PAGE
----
Dinic's algorithm

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Dinitz's algorithm is a strongly polynomial algorithm for computing the maximum flow in a flow network, conceived in 1970 by Israeli (formerly Soviet) computer scientist Yefim Dinitz.[1] The algorithm runs in time and is similar to the Edmonds–Karp algorithm, which runs in time, in that it uses shortest augmenting paths. The introduction of the concepts of the level graph and blocking flow enable Dinic's algorithm to achieve its performance.


Let be a network with and the capacity and the flow of the edge respectively.

The residual capacity is a mapping defined as,
  1. if ,
  2. otherwise.
The residual graph is the graph , where
An augmenting path is an path in the residual graph .
Define to be the length of the shortest path from to in . Then the level graph of is the graph , where
A blocking flow is an flow such that the graph with contains no path.


Dinic's Algorithm

Input: A network .
Output: An flow of maximum value.
  1. Set for each .
  2. Construct from of . If , stop and output .
  3. Find a blocking flow in .
  4. Augment flow by and go back to step 2.


It can be shown that the number of edges in each blocking flow increases by at least 1 each time and thus there are at most blocking flows in the algorithm, where is the number of vertices in the network. The level graph can be constructed by Breadth-first search in time and a blocking flow in each level graph can be found in time. Hence, the running time of Dinic's algorithm is .

Using a data structure called dynamic trees, the running time of finding a blocking flow in each phase can be reduced to and therefore the running time of Dinic's algorithm can be improved to .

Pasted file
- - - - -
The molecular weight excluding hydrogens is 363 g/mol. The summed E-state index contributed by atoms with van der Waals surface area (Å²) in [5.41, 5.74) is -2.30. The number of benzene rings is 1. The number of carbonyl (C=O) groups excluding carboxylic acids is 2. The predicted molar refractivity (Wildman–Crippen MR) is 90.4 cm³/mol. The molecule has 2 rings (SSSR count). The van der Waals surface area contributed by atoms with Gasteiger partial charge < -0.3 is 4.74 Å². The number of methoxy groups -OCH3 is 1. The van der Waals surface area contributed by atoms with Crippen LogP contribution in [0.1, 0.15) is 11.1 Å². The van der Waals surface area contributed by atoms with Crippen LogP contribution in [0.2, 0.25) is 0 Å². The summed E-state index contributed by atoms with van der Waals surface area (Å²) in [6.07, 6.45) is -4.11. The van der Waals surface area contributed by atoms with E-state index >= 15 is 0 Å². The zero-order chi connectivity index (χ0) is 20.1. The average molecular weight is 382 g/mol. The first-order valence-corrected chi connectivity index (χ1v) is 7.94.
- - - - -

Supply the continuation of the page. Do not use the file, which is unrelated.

Special cases

In networks with unit capacities, a much stronger time bound holds. Each blocking flow can be found in time, and it can be shown that the number of phases does not exceed and . Thus the algorithm runs in time.

In networks arising during the solution of bipartite matching problem, the number of phases is bounded by , therefore leading to the time bound. The resulting algorithm is also known as Hopcroft–Karp algorithm. More generally, this bound holds for any unit network — a network in which each vertex, except for source and sink, either has a single entering edge of capacity one, or a single outgoing edge of capacity one, and all other capacities are arbitrary integers.Template:Sfn


The following is a simulation of the Dinic's algorithm. In the level graph , the vertices with labels in red are the values . The paths in blue form a blocking flow.

1. Dinic algorithm G1.svg Dinic algorithm Gf1.svg Dinic algorithm GL1.svg

The blocking flow consists of

  1. with 4 units of flow,
  2. with 6 units of flow, and
  3. with 4 units of flow.

Therefore the blocking flow is of 14 units and the value of flow is 14. Note that each augmenting path in the blocking flow has 3 edges.

2. Dinic algorithm G2.svg Dinic algorithm Gf2.svg Dinic algorithm GL2.svg

The blocking flow consists of

  1. with 5 units of flow.

Therefore the blocking flow is of 5 units and the value of flow is 14 + 5 = 19. Note that each augmenting path has 4 edges.

3. Dinic algorithm G3.svg Dinic algorithm Gf3.svg Dinic algorithm GL3.svg

Since cannot be reached in . The algorithm terminates and returns a flow with maximum value of 19. Note that in each blocking flow, the number of edges in the augmenting path increases by at least 1.


Dinic's algorithm was published in 1970 by former Russian Computer Scientist Yefim (Chaim) A. Dinitz, who is today a member of the Computer Science department at Ben-Gurion University of the Negev (Israel), earlier than the Edmonds–Karp algorithm, which was published in 1972 but was discovered earlier. They independently showed that in the Ford–Fulkerson algorithm, if each augmenting path is the shortest one, the length of the augmenting paths is non-decreasing.

See also


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